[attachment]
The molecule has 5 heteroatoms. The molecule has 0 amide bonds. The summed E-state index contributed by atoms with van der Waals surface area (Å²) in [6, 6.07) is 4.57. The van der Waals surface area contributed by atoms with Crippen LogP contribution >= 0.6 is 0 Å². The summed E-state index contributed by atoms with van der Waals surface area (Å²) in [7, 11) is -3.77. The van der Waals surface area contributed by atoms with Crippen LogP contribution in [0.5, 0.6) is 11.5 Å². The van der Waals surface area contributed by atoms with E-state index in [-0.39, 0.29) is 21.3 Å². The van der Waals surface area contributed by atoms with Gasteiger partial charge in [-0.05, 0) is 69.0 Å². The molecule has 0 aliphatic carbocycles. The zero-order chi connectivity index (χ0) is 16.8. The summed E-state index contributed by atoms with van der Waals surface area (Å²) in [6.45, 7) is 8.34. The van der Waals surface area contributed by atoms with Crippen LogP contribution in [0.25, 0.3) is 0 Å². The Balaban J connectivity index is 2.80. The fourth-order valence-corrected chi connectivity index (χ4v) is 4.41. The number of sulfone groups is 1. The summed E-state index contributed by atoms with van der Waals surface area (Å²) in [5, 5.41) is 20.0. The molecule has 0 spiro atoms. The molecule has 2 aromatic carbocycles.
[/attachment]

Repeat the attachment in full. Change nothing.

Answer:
The molecule has 5 heteroatoms. The molecule has 0 amide bonds. The summed E-state index contributed by atoms with van der Waals surface area (Å²) in [6, 6.07) is 4.57. The van der Waals surface area contributed by atoms with Crippen LogP contribution >= 0.6 is 0 Å². The summed E-state index contributed by atoms with van der Waals surface area (Å²) in [7, 11) is -3.77. The van der Waals surface area contributed by atoms with Crippen LogP contribution in [0.5, 0.6) is 11.5 Å². The van der Waals surface area contributed by atoms with E-state index in [-0.39, 0.29) is 21.3 Å². The van der Waals surface area contributed by atoms with Gasteiger partial charge in [-0.05, 0) is 69.0 Å². The molecule has 0 aliphatic carbocycles. The zero-order chi connectivity index (χ0) is 16.8. The summed E-state index contributed by atoms with van der Waals surface area (Å²) in [6.45, 7) is 8.34. The van der Waals surface area contributed by atoms with Crippen LogP contribution in [0.25, 0.3) is 0 Å². The Balaban J connectivity index is 2.80. The fourth-order valence-corrected chi connectivity index (χ4v) is 4.41. The number of sulfone groups is 1. The summed E-state index contributed by atoms with van der Waals surface area (Å²) in [5, 5.41) is 20.0. The molecule has 0 spiro atoms. The molecule has 2 aromatic carbocycles.